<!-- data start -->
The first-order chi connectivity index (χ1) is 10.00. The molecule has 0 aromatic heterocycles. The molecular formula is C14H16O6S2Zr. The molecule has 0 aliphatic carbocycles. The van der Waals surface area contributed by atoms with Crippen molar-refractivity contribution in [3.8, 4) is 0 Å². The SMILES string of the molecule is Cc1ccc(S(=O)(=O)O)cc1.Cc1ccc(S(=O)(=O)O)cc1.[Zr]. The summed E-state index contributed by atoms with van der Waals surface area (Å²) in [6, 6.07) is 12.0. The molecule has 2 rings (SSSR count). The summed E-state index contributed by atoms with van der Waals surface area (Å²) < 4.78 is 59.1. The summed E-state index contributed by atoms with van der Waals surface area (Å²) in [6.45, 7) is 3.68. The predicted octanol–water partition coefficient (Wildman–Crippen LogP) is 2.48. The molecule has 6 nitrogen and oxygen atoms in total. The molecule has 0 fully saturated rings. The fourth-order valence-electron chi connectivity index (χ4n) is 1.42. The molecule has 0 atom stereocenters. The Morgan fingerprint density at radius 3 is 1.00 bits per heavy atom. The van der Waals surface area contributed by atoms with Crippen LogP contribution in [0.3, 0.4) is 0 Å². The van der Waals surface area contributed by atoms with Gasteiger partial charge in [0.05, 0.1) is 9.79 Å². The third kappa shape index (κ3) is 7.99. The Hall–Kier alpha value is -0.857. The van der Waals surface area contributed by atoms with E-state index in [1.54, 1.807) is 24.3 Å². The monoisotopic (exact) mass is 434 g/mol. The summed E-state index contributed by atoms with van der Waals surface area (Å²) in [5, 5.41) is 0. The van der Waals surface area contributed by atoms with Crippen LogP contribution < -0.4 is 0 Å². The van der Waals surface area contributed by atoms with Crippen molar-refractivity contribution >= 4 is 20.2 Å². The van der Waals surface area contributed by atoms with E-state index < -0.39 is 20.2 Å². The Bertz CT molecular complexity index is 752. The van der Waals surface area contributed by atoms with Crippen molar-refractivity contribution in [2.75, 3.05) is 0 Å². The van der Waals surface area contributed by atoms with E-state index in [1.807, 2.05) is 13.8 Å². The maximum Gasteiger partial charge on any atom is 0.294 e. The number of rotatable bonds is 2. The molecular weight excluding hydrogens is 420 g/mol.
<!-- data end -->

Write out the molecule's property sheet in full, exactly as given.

The first-order chi connectivity index (χ1) is 10.00. The molecule has 0 aromatic heterocycles. The molecular formula is C14H16O6S2Zr. The molecule has 0 aliphatic carbocycles. The van der Waals surface area contributed by atoms with Crippen molar-refractivity contribution in [3.8, 4) is 0 Å². The SMILES string of the molecule is Cc1ccc(S(=O)(=O)O)cc1.Cc1ccc(S(=O)(=O)O)cc1.[Zr]. The summed E-state index contributed by atoms with van der Waals surface area (Å²) in [6, 6.07) is 12.0. The molecule has 2 rings (SSSR count). The summed E-state index contributed by atoms with van der Waals surface area (Å²) < 4.78 is 59.1. The summed E-state index contributed by atoms with van der Waals surface area (Å²) in [6.45, 7) is 3.68. The predicted octanol–water partition coefficient (Wildman–Crippen LogP) is 2.48. The molecule has 6 nitrogen and oxygen atoms in total. The molecule has 0 fully saturated rings. The fourth-order valence-electron chi connectivity index (χ4n) is 1.42. The molecule has 0 atom stereocenters. The Morgan fingerprint density at radius 3 is 1.00 bits per heavy atom. The van der Waals surface area contributed by atoms with Crippen LogP contribution in [0.3, 0.4) is 0 Å². The van der Waals surface area contributed by atoms with Gasteiger partial charge in [0.05, 0.1) is 9.79 Å². The third kappa shape index (κ3) is 7.99. The Hall–Kier alpha value is -0.857. The van der Waals surface area contributed by atoms with E-state index in [1.54, 1.807) is 24.3 Å². The monoisotopic (exact) mass is 434 g/mol. The summed E-state index contributed by atoms with van der Waals surface area (Å²) in [5, 5.41) is 0. The van der Waals surface area contributed by atoms with Crippen LogP contribution < -0.4 is 0 Å². The van der Waals surface area contributed by atoms with Crippen molar-refractivity contribution >= 4 is 20.2 Å². The van der Waals surface area contributed by atoms with E-state index < -0.39 is 20.2 Å². The Bertz CT molecular complexity index is 752. The van der Waals surface area contributed by atoms with Crippen molar-refractivity contribution in [2.75, 3.05) is 0 Å². The van der Waals surface area contributed by atoms with E-state index in [1.807, 2.05) is 13.8 Å². The maximum Gasteiger partial charge on any atom is 0.294 e. The number of rotatable bonds is 2. The molecular weight excluding hydrogens is 420 g/mol.